Laws The Dinner Book


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The Dinner book. Read reviews from the world's largest community for readers. An internationally bestselling phenomenon: the darkly suspenseful, h. It is a rather better book that acts as the model for Dutch author Herman Koch's The Dinner, which has sold more than a million copies across. The Dinner (Dutch: Het diner) is a novel by the Dutch author Herman Koch. The book was first published by Ambo Anthos in It was translated into English.

The Dinner Book

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“The Dinner,” the newly translated novel by the Dutch writer Herman Koch, has There is a bracing nastiness to this book that grows ever more. The Dinner [Herman Koch] on *FREE* shipping on qualifying offers . Now a major motion picture starring Richard Gere, Laura Linney, Steve. Editorial Reviews. Review. Amazon Best Books of the Month, February A good unreliable narrator is one of the most satisfying characters a.

This is why the unreliable narrator, handled properly, works so well. In a couple of recent examples — Sebastian Faulks's underrated Engleby and Henry Sutton's credit-crunch thriller Get Me Out of Here — the revelation that the narrator has been pulling the wool over our eyes is played so deftly that it feels like a shocking betrayal when the truth becomes clear. In The Dinner, the reveal is rather more predictable and pat, the reasons for Paul's duplicitous nature a confusing admixture of nature and nurture.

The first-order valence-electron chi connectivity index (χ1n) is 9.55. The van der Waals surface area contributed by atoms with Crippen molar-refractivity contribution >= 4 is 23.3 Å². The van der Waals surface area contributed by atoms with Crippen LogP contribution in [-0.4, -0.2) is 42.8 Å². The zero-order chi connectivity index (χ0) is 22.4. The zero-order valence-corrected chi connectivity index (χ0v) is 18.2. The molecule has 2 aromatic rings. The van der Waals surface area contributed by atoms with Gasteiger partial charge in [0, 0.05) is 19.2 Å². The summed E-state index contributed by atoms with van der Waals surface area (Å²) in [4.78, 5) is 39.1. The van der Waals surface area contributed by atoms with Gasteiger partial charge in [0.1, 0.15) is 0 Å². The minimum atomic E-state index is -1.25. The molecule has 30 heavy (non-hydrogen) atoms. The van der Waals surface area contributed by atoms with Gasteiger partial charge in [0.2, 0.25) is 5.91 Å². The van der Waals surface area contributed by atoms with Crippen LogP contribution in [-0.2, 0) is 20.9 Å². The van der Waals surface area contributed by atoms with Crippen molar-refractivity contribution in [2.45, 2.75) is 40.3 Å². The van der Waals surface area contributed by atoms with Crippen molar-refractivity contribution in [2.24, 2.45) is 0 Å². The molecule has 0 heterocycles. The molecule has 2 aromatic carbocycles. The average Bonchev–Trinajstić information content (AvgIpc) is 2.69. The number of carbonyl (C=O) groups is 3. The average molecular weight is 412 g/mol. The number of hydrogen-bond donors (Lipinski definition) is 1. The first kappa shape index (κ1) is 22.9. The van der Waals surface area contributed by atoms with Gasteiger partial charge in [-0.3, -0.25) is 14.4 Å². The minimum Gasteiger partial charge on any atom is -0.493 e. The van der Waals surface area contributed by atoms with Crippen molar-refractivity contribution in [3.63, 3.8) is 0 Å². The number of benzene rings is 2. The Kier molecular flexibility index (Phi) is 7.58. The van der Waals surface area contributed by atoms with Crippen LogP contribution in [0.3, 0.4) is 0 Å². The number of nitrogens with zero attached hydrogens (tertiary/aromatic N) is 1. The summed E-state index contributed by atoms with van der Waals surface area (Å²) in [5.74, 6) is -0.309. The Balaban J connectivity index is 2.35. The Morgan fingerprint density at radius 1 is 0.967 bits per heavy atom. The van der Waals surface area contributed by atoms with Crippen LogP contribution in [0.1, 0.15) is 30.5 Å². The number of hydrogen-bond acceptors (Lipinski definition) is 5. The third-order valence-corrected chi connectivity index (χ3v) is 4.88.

There's one other duff note. The pretentiousness of the fare is clearly meant to hold a mirror to the corpulent self-satisfaction of its bourgeois protagonists: "The lamb's-neck sweetbread has been marinated in Sardinian olive oil with rocket The Dinner lacks the weight and finesse of We Need to Talk About Kevin, but it is a well-paced and entertaining novel. It will sit well with The Slap and Christopher Wakling's What I Did on the shelves of those who enjoy seeing what happens when the cosy certainties of middle-class families are shattered, when the thin facades of decency and manners are wrenched aside, showing the brutal, violent creatures that lurk beneath the surface.

I am going to l I really detested every character in this book with the exception of Serge, him I just disliked. I am going to leave my review simple for many reasons- 1 You don't need me to tell you what this book is about because there are lots of other people explaining the plot on Goodreads, and they will do it much better than me writing down my thoughts has never been my forte I feel to get the most enjoyment out of reading it, you really should go in blind.

View all 40 comments. View all 74 comments. Now look at the ratings for The Dinner. There are an overwhelming number of 3 star ratings more than any other. And I get why. This is the kind of book that you remember as being "clever" and "twisted" but never rush out to recommend. It's a book you find it hard to say isn't "good", but at the same time you weren't blown away.